Two challenges remained. The second piece of information was the position of each of the wheels at the start of a message. Finding this was called “wheel setting,” and had to be done for each message. The third was the bit pattern set up on each of the wheels. These were regularly changed by flipping tiny pins. Finding these sequences was called “wheel breaking,” and was performed less frequently as most changed only monthly or quarterly.

After Tutte cracked the structure of the Tunny machine a new group, named the Testery after its head, Major Ralph Tester, went to work breaking its messages. While seconded to the research section, Turing came up with a method for figuring out the bit patterns on the coding wheels once the keystream had been successfully isolated. The crypt-analyst formed and tested hypotheses to gradually extend the known portion of the wheel pattern. “Turingery,” described by Tutte as “more artistic than mathematical” made wheel breaking feasible, if arduous.

Both wheel setting and wheel breaking depended on luck, ingenuity, and German errors, but because wheel setting had to be done for each message it proved the biggest constraint. Until October 1942 the German operators were kind enough to precede each message with a series of 12 unencrypted letters, each coding the position for one of the wheels. Clues of this kind made the work of the codebreakers much easier, as hints obtained from decrypted messages were applied to others sent on the same link. Their results were sporadically impressive, but improvements in German practice threatened to close the door entirely.

At this point Tutte made his second huge contribution. When setting wheels it was easy to determine statistically whether a particular combination yielded natural language or random noise. Trying every possible combination of positions across the 12 wheels was clearly impossible: the war would be over, and the Earth swallowed up by the sun, long before the job was finished. But flaws in the design of the Lorenz machine made it possible to break the job into tractable steps. Each channel was encrypted by the successive action of two code wheels. The first set, known at Bletchley Park as the chi wheels, rotated to the next position each time a character was read, whereas the second set, the psi wheels, turned only when directed to do so by two “motor wheels.” Decrypting a Tunny message posed two main challenges. First to set the chi wheels, using this information to generate “dechi,” text encrypted only by the psi wheels. Then to set the psi and motor wheels, using this information to generate plain text.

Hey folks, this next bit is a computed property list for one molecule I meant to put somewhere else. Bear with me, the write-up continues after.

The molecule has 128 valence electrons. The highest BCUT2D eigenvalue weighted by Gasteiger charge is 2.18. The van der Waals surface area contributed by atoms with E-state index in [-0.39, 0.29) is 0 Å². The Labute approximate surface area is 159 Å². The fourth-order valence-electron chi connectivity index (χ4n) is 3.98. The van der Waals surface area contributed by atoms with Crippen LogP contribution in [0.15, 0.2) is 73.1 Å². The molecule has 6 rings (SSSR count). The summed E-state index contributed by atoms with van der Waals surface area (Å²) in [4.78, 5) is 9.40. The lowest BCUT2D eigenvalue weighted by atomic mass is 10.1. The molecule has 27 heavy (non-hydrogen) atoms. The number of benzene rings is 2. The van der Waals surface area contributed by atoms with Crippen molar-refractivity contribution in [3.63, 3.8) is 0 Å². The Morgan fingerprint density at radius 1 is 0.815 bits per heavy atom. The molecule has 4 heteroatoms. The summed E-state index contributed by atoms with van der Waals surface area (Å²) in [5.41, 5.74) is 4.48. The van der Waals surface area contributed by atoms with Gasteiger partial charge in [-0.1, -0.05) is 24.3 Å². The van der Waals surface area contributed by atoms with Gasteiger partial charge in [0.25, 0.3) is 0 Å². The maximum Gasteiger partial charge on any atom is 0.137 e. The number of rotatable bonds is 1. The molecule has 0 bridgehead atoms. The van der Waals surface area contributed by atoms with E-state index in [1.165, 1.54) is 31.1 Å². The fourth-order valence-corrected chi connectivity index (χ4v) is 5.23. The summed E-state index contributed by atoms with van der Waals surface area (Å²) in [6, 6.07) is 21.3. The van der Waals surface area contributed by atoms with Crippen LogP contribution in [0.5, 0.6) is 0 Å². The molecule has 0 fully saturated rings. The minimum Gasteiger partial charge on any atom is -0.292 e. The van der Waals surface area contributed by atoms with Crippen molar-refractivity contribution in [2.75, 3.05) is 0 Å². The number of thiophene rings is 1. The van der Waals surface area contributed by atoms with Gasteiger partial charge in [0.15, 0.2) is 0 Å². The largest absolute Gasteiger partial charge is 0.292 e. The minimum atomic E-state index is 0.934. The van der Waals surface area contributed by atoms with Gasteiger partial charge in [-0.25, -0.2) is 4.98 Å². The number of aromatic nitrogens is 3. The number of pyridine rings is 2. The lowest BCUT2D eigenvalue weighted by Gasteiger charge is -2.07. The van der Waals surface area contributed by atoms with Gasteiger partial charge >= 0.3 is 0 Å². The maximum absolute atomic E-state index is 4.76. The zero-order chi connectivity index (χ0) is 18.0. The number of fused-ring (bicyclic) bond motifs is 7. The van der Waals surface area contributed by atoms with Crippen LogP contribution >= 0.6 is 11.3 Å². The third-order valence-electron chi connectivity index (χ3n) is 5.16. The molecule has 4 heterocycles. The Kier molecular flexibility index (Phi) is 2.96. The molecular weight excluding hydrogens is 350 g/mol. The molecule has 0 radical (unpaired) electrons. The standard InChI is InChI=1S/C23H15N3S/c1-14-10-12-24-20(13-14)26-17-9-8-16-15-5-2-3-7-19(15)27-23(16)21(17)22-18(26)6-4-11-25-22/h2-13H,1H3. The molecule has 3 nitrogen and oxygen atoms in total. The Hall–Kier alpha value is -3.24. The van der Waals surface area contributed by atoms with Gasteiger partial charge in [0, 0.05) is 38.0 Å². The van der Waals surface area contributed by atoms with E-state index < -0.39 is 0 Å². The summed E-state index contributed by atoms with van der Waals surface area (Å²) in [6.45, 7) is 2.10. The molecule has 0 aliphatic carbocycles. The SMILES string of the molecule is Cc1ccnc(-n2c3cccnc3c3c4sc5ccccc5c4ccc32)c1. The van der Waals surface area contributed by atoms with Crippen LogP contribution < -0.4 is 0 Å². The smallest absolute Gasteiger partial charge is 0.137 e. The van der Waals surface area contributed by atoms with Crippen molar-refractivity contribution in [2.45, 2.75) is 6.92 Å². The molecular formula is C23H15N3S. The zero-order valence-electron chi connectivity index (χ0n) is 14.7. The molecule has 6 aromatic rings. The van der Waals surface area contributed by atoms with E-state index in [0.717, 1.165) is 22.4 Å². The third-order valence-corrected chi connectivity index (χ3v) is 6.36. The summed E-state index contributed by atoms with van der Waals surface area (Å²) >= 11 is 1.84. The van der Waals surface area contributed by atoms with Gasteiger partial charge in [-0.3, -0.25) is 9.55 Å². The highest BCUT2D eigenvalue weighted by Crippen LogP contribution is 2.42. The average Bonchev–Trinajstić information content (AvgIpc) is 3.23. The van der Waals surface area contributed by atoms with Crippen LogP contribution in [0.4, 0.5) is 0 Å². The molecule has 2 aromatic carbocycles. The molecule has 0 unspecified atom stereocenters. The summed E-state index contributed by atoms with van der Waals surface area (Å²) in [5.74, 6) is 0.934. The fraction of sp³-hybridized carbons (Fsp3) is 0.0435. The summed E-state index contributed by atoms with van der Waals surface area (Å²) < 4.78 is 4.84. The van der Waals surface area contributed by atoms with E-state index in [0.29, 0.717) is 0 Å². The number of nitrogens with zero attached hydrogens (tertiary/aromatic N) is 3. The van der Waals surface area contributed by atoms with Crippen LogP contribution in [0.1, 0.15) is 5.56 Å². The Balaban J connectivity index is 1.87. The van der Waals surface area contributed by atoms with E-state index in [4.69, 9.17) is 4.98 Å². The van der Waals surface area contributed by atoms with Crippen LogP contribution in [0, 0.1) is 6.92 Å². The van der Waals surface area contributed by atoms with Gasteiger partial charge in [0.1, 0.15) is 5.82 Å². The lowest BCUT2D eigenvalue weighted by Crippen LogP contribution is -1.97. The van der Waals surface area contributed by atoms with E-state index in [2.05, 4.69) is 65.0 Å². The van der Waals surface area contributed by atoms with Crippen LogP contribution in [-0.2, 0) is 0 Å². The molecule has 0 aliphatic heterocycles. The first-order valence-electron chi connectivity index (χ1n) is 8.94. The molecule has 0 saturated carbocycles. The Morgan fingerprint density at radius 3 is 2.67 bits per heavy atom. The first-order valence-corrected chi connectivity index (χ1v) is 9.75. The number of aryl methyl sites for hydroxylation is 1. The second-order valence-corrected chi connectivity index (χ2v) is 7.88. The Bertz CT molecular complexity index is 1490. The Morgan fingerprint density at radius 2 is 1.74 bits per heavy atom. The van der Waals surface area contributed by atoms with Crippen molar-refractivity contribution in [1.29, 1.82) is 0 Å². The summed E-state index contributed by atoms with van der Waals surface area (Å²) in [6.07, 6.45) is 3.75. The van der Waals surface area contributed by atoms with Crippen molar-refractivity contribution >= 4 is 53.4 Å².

Another myth is that code-breaking machines eliminated human labor and code-breaking skill.

Because the psi wheels did not always rotate, their contribution to the cipher text often repeated from one character to the next. This, Tutte realized, gave a statistical method to set the chi wheels without making any assumptions about the psi wheels. Whether the wheels moved or not they still masked the distinctive character distributions of German text. But whenever the psi wheels did not rotate, the deltas between successive characters would pass through them unchanged.

Analyzing a sample of decrypted messages showed him that the distribution of deltas was far from random. For example, in German “ei” is a very common string. E is (1,0,0,0,0) and I is (0,1,1,0,0). Their delta, (1,1,1,0,0) had a frequency of 5.9%—almost twice as common as in a random distribution. The delta between two repeated characters, (0,0,0,0,0), occurred 4.6% of the time. German has many double “s” characters, and teleprinter operators often pushed the shift and unshift keys, encoded as their own characters, twice to make sure that they were received.

When the distribution of deltas in successfully dechied text was plotted the same tell-tale “bulges” in the distributions of deltas appeared. If the psi wheels moved about half the time the peaks and valleys would be half as tall but follow the same pattern. However, if dechi was produced with the wrong wheel settings the distribution of deltas should be close to random, with all combinations occurring about 3.1% of the time.

Setting chi wheels meant generating dechi with different wheel combinations and looking for a non-random distribution of deltas. The five chi wheels could take 22 million combinations, but because each acted on only one of the five bit channels that encoded each character there was no need to consider all wheels simultaneously. The five most common deltas were (1,1,0,1,1), (1,1,1,0,0), (0,0,0,1,0), (1,1,1,1,1), and (0,0,0,0,0). In each case first two channels were either (1,1) or (0,0) and so added to 0. Maybe your school didn’t teach you that 1+1=0, but in this context “addition” meant the logical operator XOR. Tutte devised a very simple method: (a) use all 1,271 possible wheel start positions to generate dechi for channels 1 and 2, (b) for each dechi stream count the number of positions where deltas for channels 1 and 2 add to 0, (c) take the wheel settings with the highest count. Once settings for the first two wheels were found the process was repeated to identify the others. If everything went well, this would set all five wheels by processing the encrypted message about 2,400 times.